Michael Weinzettl on Xmas commercials that stood out from this year's crop.
The late Walter Lürzer, founder of Archive, used to say that the commercials made especially for Christmas were what invariably triggered his annual Christmas depression. I don't blame him. It takes quite a lot to stomach this onslaught of mush that, come November, greets us every year.
So what I've done here is collect a few popular Christmas commercials from all over that (mostly) manage to avoid the pitfalls of sentimentality, so valued by brands and agencies everywhere (to the point where it has become a kind of a competition between agencies who's best at warming the cockles of consumers' hearts).
The first on my list is this year's extravaganza for retailer John Lewis, who have quite a reputation to live up to when it comes to much-talked about Christmas fare. It's from the same agency that does the ads for Harvey Nichols, the most recent one of which won no less than the Film Grand Prix for their Xmas commercial from last year and apparently thought they couldn't top this. As a result we don't have a Harvey Nichols spot this year to bring our feet firmly back to the ground. According to the Daily Mail, the UK's second-favorite tabloid newspaper, (a reactionary rag known for "for its unreliability, as well as printing of sensationalist and inaccurate scare stories of science and medical research and of copyright violations" (Wikipedia), the commercial failed to make it under the top ten most popular spots this year. Which may very well have to do with the resurgence of racist tendencies among Brits since Brexit. The fact that the little girl in the commercial is not white caused a whole onslaught of hateful comments on the web.
Client: John Lewis. Ad Agency: adam&eveDDB, London. Creative Director: Richard Brim. Art Director: Feargal Balance. Copywriter: Patrick McClelland. Director: Michel Gondry. Production Company: Partizan, London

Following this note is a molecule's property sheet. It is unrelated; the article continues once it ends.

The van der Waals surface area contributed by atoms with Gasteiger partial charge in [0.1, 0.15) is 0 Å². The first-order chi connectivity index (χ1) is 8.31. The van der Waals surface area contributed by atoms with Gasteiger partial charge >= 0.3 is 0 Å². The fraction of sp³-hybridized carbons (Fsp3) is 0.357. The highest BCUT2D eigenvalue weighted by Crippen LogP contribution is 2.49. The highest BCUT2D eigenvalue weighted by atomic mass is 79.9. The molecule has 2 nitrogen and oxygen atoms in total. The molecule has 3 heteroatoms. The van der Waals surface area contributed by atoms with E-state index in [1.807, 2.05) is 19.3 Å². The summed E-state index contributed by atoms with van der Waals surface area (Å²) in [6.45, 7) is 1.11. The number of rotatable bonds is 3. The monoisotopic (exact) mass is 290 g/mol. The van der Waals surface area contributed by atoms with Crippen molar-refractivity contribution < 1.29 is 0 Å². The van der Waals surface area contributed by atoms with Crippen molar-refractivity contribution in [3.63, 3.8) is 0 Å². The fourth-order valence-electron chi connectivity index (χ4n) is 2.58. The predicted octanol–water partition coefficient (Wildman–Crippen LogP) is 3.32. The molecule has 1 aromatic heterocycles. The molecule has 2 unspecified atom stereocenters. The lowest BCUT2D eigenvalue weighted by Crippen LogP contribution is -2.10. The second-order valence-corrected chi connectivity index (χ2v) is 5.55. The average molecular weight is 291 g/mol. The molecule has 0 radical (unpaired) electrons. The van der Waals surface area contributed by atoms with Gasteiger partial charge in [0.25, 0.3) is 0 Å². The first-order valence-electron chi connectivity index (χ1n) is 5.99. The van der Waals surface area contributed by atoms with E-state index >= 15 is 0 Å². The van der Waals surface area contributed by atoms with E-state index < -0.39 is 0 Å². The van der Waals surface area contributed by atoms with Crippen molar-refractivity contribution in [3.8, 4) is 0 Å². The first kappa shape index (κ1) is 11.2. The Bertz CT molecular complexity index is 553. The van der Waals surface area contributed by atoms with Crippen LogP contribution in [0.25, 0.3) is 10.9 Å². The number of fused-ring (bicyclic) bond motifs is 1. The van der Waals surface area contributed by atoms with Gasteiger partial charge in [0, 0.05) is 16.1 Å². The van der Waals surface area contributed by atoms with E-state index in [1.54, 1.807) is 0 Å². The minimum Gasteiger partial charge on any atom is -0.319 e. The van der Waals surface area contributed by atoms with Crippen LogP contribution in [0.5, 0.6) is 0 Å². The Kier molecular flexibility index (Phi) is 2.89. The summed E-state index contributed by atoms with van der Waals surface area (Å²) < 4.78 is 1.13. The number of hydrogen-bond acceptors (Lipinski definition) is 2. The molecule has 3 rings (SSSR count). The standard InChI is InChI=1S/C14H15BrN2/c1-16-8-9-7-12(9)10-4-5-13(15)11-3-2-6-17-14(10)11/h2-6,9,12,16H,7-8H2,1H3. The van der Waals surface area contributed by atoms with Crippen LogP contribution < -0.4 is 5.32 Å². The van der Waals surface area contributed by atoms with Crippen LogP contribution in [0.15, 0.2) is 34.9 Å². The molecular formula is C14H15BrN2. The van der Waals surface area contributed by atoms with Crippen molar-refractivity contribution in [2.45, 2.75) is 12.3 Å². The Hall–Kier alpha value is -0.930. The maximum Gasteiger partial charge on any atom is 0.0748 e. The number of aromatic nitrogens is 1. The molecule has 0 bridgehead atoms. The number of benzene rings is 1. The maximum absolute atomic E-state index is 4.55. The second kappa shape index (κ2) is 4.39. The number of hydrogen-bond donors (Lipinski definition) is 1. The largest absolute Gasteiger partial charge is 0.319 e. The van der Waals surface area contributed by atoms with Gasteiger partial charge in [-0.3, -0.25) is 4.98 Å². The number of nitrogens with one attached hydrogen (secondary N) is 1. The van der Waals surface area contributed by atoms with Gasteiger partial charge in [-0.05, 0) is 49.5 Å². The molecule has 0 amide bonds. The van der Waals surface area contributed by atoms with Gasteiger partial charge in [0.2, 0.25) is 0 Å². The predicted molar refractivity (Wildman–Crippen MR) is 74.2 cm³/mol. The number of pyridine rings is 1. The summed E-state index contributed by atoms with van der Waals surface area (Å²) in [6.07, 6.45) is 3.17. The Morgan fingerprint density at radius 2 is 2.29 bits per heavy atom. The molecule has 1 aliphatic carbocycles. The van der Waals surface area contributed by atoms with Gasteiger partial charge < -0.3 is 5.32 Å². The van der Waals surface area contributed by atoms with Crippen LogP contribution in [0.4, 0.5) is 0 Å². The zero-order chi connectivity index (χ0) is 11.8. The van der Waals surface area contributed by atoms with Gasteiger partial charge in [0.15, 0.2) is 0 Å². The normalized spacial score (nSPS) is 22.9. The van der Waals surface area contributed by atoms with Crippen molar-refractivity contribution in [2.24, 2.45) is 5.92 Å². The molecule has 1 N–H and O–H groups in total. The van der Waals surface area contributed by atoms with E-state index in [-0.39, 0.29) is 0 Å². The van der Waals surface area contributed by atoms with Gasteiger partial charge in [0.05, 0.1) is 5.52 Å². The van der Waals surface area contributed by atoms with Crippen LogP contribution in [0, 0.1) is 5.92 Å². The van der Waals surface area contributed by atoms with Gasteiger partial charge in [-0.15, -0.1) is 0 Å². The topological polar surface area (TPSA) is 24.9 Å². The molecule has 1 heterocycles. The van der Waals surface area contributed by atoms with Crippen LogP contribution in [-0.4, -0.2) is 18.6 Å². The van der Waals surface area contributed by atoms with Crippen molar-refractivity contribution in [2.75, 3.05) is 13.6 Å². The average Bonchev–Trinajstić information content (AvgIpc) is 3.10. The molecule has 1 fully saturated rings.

The second spot in my selection comes from the Spanish Lottery, which, through their agency Leo Burnett, Madrid, have started rolling out long-form Christmas ads for quite a few years now. This Christmas they're offering “Danielle,” the tale of an alien who comes to Earth, takes the form of a human. Clocking in at 18 minutes, it may take some time and patience but, as directed by Oscar winner Alejandro Amenábar ("Open your eyes," "The Others" and "The Sea Within me") it's time well-worth spending.
Client: The Spanish Lottery. Ad Agency: Leo Burnett, Madrid. Creative Director: Mercedes Lucena, Iñaki Martikorena, Gaston Guetmonovitch. Art Director: Sergio Garcia, Javier López Canle, Juan Frias. Copywriter: Jorge Castro, Federico Botella. Director: Alejandro Amenábar. Production Company: Caviar Content, Los Angeles
Next on my list is a commercial for London's Heathrow airport, a follow-up to last year's Christmas spot, which first introduced an elderly couple of teddy bears. This year we find out how the two met. The spot starts in 1967 with Mr. Bear as a business traveller and the later Mrs. Bear an air hostess. The advert goes on to show how the couple went through a long distance relationship and finally re-unite with their by now large family at Heathrow airport.
Client: London Heathrow. Ad Agency: Havas Worldwide, London. Creative Director: Ben Mooge, Lynsey Atkin. Art Director: Ben Mooge, Lynsey Atkin. Copywriter: Ben Mooge, Lynsey Atkin. Director: Dom & Nic. Production Company: Outsider